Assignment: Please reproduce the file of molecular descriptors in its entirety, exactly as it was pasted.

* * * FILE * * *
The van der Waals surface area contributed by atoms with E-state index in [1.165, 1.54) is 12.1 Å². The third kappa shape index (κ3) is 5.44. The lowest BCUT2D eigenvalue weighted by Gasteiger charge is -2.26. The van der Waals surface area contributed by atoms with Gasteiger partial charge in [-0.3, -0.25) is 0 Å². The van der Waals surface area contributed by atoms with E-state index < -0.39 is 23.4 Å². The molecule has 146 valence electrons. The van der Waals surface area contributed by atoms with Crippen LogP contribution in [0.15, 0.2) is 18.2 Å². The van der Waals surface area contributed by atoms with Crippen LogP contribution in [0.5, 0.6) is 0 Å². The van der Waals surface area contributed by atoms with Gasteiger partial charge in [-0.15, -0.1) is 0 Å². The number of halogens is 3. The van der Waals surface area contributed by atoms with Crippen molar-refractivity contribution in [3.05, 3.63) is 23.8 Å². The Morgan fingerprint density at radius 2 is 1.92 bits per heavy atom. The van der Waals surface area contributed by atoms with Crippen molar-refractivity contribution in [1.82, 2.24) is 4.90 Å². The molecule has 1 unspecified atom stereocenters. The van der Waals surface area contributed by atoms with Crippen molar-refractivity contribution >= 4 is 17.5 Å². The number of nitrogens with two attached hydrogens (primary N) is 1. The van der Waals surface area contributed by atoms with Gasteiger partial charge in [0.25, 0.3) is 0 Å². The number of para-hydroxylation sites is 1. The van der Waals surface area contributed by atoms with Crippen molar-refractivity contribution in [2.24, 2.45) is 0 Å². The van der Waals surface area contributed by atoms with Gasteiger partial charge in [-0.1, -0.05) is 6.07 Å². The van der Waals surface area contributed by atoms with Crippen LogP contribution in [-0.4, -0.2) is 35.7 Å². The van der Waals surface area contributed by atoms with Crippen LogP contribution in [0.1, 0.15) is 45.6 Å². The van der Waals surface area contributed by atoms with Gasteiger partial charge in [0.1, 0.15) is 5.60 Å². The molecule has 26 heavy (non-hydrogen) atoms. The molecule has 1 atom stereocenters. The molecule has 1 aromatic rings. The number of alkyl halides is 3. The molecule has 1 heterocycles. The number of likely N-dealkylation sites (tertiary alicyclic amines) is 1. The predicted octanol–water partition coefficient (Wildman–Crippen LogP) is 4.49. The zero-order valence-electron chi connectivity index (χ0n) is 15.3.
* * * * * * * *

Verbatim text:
The van der Waals surface area contributed by atoms with E-state index in [1.165, 1.54) is 12.1 Å². The third kappa shape index (κ3) is 5.44. The lowest BCUT2D eigenvalue weighted by Gasteiger charge is -2.26. The van der Waals surface area contributed by atoms with Gasteiger partial charge in [-0.3, -0.25) is 0 Å². The van der Waals surface area contributed by atoms with E-state index < -0.39 is 23.4 Å². The molecule has 146 valence electrons. The van der Waals surface area contributed by atoms with Crippen LogP contribution in [0.15, 0.2) is 18.2 Å². The van der Waals surface area contributed by atoms with Crippen LogP contribution in [0.5, 0.6) is 0 Å². The van der Waals surface area contributed by atoms with Gasteiger partial charge in [-0.15, -0.1) is 0 Å². The number of halogens is 3. The van der Waals surface area contributed by atoms with Crippen molar-refractivity contribution in [3.05, 3.63) is 23.8 Å². The Morgan fingerprint density at radius 2 is 1.92 bits per heavy atom. The van der Waals surface area contributed by atoms with Crippen molar-refractivity contribution in [1.82, 2.24) is 4.90 Å². The molecule has 1 unspecified atom stereocenters. The van der Waals surface area contributed by atoms with Crippen molar-refractivity contribution >= 4 is 17.5 Å². The number of nitrogens with two attached hydrogens (primary N) is 1. The van der Waals surface area contributed by atoms with Gasteiger partial charge in [0.25, 0.3) is 0 Å². The number of para-hydroxylation sites is 1. The van der Waals surface area contributed by atoms with Crippen molar-refractivity contribution in [2.24, 2.45) is 0 Å². The van der Waals surface area contributed by atoms with Gasteiger partial charge in [-0.1, -0.05) is 6.07 Å². The van der Waals surface area contributed by atoms with Crippen LogP contribution in [-0.4, -0.2) is 35.7 Å². The van der Waals surface area contributed by atoms with Crippen LogP contribution in [0.1, 0.15) is 45.6 Å². The van der Waals surface area contributed by atoms with Gasteiger partial charge in [0.1, 0.15) is 5.60 Å². The molecule has 26 heavy (non-hydrogen) atoms. The molecule has 1 atom stereocenters. The molecule has 1 aromatic rings. The number of alkyl halides is 3. The molecule has 1 heterocycles. The number of likely N-dealkylation sites (tertiary alicyclic amines) is 1. The predicted octanol–water partition coefficient (Wildman–Crippen LogP) is 4.49. The zero-order valence-electron chi connectivity index (χ0n) is 15.3.